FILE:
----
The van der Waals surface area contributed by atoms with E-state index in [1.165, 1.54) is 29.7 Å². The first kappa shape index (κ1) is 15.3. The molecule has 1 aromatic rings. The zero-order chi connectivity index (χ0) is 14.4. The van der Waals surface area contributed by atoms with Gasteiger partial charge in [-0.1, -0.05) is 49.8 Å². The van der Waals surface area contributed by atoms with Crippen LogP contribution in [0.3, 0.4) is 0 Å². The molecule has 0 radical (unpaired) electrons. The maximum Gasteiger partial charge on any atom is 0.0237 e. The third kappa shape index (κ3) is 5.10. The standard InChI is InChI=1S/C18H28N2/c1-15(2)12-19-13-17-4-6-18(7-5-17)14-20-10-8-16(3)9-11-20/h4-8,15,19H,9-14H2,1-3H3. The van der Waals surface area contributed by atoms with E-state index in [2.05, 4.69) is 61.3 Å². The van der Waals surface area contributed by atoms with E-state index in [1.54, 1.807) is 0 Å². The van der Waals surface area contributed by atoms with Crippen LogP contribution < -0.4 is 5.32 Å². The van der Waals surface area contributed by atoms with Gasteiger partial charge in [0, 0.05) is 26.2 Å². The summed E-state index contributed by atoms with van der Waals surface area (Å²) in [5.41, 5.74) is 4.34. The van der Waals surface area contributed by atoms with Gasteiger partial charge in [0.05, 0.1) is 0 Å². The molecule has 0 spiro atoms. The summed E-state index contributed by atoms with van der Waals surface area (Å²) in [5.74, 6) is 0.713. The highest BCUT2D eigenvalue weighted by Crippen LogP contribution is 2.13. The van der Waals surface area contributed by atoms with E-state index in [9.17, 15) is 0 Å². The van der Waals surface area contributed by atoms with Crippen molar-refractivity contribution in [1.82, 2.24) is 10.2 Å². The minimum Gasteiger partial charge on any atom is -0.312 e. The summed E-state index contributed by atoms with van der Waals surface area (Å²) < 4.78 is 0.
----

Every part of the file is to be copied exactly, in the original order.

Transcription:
The van der Waals surface area contributed by atoms with E-state index in [1.165, 1.54) is 29.7 Å². The first kappa shape index (κ1) is 15.3. The molecule has 1 aromatic rings. The zero-order chi connectivity index (χ0) is 14.4. The van der Waals surface area contributed by atoms with Gasteiger partial charge in [-0.1, -0.05) is 49.8 Å². The van der Waals surface area contributed by atoms with Crippen LogP contribution in [0.3, 0.4) is 0 Å². The molecule has 0 radical (unpaired) electrons. The maximum Gasteiger partial charge on any atom is 0.0237 e. The third kappa shape index (κ3) is 5.10. The standard InChI is InChI=1S/C18H28N2/c1-15(2)12-19-13-17-4-6-18(7-5-17)14-20-10-8-16(3)9-11-20/h4-8,15,19H,9-14H2,1-3H3. The van der Waals surface area contributed by atoms with E-state index in [2.05, 4.69) is 61.3 Å². The van der Waals surface area contributed by atoms with E-state index in [1.54, 1.807) is 0 Å². The van der Waals surface area contributed by atoms with Crippen LogP contribution < -0.4 is 5.32 Å². The van der Waals surface area contributed by atoms with Gasteiger partial charge in [0, 0.05) is 26.2 Å². The summed E-state index contributed by atoms with van der Waals surface area (Å²) in [5.41, 5.74) is 4.34. The van der Waals surface area contributed by atoms with Gasteiger partial charge in [0.05, 0.1) is 0 Å². The molecule has 0 spiro atoms. The summed E-state index contributed by atoms with van der Waals surface area (Å²) in [5.74, 6) is 0.713. The highest BCUT2D eigenvalue weighted by Crippen LogP contribution is 2.13. The van der Waals surface area contributed by atoms with E-state index in [9.17, 15) is 0 Å². The van der Waals surface area contributed by atoms with Crippen molar-refractivity contribution in [1.82, 2.24) is 10.2 Å². The minimum Gasteiger partial charge on any atom is -0.312 e. The summed E-state index contributed by atoms with van der Waals surface area (Å²) < 4.78 is 0.